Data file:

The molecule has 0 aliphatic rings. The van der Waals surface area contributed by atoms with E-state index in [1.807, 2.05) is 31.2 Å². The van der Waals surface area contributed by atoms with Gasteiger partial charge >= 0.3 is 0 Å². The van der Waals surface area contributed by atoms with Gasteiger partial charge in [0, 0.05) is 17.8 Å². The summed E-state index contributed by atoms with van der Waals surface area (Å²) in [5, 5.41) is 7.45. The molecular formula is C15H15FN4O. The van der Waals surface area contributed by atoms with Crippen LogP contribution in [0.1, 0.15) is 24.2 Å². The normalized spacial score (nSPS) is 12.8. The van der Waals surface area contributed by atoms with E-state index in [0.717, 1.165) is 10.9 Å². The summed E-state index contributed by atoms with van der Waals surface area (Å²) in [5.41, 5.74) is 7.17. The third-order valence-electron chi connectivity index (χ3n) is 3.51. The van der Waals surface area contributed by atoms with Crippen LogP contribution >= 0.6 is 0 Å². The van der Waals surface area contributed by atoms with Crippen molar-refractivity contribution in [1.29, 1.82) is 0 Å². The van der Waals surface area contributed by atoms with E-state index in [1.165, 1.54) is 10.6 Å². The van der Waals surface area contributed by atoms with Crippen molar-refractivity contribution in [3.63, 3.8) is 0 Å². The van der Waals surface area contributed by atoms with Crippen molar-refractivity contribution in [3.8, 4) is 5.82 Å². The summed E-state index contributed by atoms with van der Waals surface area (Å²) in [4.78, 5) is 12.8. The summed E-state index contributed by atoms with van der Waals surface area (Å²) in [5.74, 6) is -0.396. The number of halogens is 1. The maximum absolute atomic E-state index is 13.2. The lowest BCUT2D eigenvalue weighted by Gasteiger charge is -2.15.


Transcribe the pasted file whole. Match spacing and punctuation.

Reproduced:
The molecule has 0 aliphatic rings. The van der Waals surface area contributed by atoms with E-state index in [1.807, 2.05) is 31.2 Å². The van der Waals surface area contributed by atoms with Gasteiger partial charge >= 0.3 is 0 Å². The van der Waals surface area contributed by atoms with Gasteiger partial charge in [0, 0.05) is 17.8 Å². The summed E-state index contributed by atoms with van der Waals surface area (Å²) in [5, 5.41) is 7.45. The molecular formula is C15H15FN4O. The van der Waals surface area contributed by atoms with Crippen LogP contribution in [0.1, 0.15) is 24.2 Å². The normalized spacial score (nSPS) is 12.8. The van der Waals surface area contributed by atoms with E-state index in [0.717, 1.165) is 10.9 Å². The summed E-state index contributed by atoms with van der Waals surface area (Å²) in [5.41, 5.74) is 7.17. The third-order valence-electron chi connectivity index (χ3n) is 3.51. The van der Waals surface area contributed by atoms with Crippen LogP contribution >= 0.6 is 0 Å². The van der Waals surface area contributed by atoms with Crippen molar-refractivity contribution in [1.29, 1.82) is 0 Å². The van der Waals surface area contributed by atoms with E-state index in [1.165, 1.54) is 10.6 Å². The van der Waals surface area contributed by atoms with Crippen molar-refractivity contribution in [3.63, 3.8) is 0 Å². The van der Waals surface area contributed by atoms with Crippen molar-refractivity contribution in [3.8, 4) is 5.82 Å². The summed E-state index contributed by atoms with van der Waals surface area (Å²) in [4.78, 5) is 12.8. The summed E-state index contributed by atoms with van der Waals surface area (Å²) in [5.74, 6) is -0.396. The number of halogens is 1. The maximum absolute atomic E-state index is 13.2. The lowest BCUT2D eigenvalue weighted by Gasteiger charge is -2.15.